Relive the excitement of man’s first steps on the moon and the long journey it took to get there with 20 new hours of out of this world programming on KCET's “Summer of Space" Watch out for “American Experience: Chasing the Moon” and a KCET-exclusive first look at "Blue Sky Metropolis," four one-hour episodes that examine Southern California’s role in the history of aviation and aerospace.
Ever since the mid-1930s, when Caltech students and amateur rocketeers banded together, the Jet Propulsion Laboratory has been part of Southern California's aerospace landscape. Formed even before NASA became a reality, this laboratory has been home base for some of the world's most awe-inspiring feats of engineering. The laboratory's first efforts began with more military projects such as building experimental missiles for the U.S. Army to developing a guided ballistic missile, but its efforts eventually turned to more exploratory missions to the relief of the scientists, engineers and technicians working there. JPL is responsible for ambitious space missions such as Mariner 4 (the first spacecraft to take close-up photos of another planet), Cassini (which detects a hint of an ocean on Saturn's moon Enceladus) and of course Curiosity (whose rover riveted the nation with its mission to the Red Planet).
Now, as part of NASA's long-term efforts to explore Mars, JPL is building the next Mars rover in an effort to answer if Mars ever supported life and what human explorers might need to survive on this planet. In an effort to share the science and effort that goes on into the exploration of another planet, JPL has installed a webcam offering a live feed (without audio) of their clean room where white-suited figures hustle and bustle daily, building the next Mars Rover.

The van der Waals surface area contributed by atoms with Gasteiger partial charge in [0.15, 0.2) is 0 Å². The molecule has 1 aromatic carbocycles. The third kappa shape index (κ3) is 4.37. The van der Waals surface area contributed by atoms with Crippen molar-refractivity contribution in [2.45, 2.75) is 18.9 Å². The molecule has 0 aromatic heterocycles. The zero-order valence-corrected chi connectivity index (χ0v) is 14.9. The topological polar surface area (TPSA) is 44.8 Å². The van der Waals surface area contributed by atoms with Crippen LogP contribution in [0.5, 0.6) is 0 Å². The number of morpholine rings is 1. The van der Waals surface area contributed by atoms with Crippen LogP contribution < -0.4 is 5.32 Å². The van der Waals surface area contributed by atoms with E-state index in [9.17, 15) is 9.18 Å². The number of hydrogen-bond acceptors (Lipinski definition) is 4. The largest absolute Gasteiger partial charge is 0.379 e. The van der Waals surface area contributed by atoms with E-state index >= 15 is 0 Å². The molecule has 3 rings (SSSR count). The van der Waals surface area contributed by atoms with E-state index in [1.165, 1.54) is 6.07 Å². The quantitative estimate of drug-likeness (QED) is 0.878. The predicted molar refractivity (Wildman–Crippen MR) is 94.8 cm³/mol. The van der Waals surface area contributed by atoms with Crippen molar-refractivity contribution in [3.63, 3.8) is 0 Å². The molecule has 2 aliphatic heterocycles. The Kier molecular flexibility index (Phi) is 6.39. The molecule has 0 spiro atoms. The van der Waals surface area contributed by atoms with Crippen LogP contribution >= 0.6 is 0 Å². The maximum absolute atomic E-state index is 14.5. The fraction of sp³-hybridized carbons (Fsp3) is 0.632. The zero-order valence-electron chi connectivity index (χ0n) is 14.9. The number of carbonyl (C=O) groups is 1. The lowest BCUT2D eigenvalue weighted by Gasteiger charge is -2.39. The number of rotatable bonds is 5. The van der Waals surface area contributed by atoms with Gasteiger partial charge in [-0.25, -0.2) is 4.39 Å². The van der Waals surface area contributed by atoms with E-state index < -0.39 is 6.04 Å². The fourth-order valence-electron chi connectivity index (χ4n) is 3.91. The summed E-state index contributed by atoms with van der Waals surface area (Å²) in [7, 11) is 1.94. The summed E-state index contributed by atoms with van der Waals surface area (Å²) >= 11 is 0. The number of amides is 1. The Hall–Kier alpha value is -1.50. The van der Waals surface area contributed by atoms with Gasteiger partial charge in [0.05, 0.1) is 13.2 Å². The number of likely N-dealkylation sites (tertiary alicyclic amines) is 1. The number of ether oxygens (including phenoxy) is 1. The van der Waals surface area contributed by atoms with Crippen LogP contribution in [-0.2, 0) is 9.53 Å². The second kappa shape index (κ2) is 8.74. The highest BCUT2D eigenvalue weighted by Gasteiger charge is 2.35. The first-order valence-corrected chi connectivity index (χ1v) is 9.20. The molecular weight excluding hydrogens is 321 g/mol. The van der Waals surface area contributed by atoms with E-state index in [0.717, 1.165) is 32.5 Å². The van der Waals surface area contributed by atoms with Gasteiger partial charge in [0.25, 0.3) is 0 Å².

Watch the building of next Mars Rover here:
The laboratory also offers live webchats with JPL's social media team Monday to Thursday 11 a.m. to 4 p.m Pacific time. If you'd like to your name to go interplanetary, fill out the form on this link and have your name sent to space.
Click through to get a peek inside the Jet Propulsion Laboratory:
Mars 2020. Accessed June 20, 2019.
Top Image: Mars 2020 rover artist's concept. | NASA